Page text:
Recently, I decided I needed to go back to my bracelet. I needed to give myself a physical reminder to remember if I have nothing nice to say, I don’t need to say it at all–or at least I should be telling the waiter about the fly rather than everyone but the waiter. What’s more, when I tell people about the bracelet and what I’m trying to accomplish, I find they are less likely to engage in complaining around me–which is healthier for me because I can so easily get sucked into those behaviors, and worse–that mindset. So, rather than giving you a piece of my mind, I’m choosing to share how I am trying to find peace of mind.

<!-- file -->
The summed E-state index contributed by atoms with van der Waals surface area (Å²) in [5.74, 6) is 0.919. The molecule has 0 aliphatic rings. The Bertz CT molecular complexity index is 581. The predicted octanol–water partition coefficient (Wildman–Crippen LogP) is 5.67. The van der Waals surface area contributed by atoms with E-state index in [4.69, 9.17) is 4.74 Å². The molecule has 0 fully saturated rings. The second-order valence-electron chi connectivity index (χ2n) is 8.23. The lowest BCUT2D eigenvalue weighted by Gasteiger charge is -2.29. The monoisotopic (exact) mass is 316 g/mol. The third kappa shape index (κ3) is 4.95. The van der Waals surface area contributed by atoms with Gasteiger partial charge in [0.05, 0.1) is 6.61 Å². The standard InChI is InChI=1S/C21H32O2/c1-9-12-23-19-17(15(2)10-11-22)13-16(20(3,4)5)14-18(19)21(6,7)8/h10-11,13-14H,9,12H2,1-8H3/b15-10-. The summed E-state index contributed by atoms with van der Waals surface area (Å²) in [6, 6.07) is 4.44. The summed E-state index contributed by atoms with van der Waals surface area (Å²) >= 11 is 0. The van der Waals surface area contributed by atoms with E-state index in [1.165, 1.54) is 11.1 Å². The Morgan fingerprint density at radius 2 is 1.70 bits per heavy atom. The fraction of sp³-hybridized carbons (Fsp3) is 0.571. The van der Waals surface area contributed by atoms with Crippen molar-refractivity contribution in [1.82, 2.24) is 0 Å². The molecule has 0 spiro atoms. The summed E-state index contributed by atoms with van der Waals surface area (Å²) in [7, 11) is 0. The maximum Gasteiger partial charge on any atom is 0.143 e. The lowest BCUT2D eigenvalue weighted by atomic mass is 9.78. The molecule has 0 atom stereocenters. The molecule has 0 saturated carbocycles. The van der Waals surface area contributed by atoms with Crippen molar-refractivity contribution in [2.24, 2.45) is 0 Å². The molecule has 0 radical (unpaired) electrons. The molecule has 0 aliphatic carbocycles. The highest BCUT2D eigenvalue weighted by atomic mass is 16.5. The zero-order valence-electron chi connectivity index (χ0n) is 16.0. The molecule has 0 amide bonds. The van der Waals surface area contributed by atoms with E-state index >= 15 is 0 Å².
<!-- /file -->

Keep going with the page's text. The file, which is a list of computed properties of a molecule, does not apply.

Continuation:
~Heather


P.S. This week’s Catch of the Week is the Tedx Talk, “Getting Stuck in the negatives (and how to get unstuck)” by Alison Ledgerwood.



“Alison Ledgerwood joined the Department of Psychology at UC Davis in 2008 after completing her PhD in social psychology at New York University. She is interested in understanding how people think, and how they can think better. Her research, which is funded by the National Science Foundation, investigates how certain ways of thinking about an issue tend to stick in people's heads. Her classes on social psychology focus on understanding the way people think and behave in social situations, and how to harness that knowledge to potentially improve the social world in which we all live.”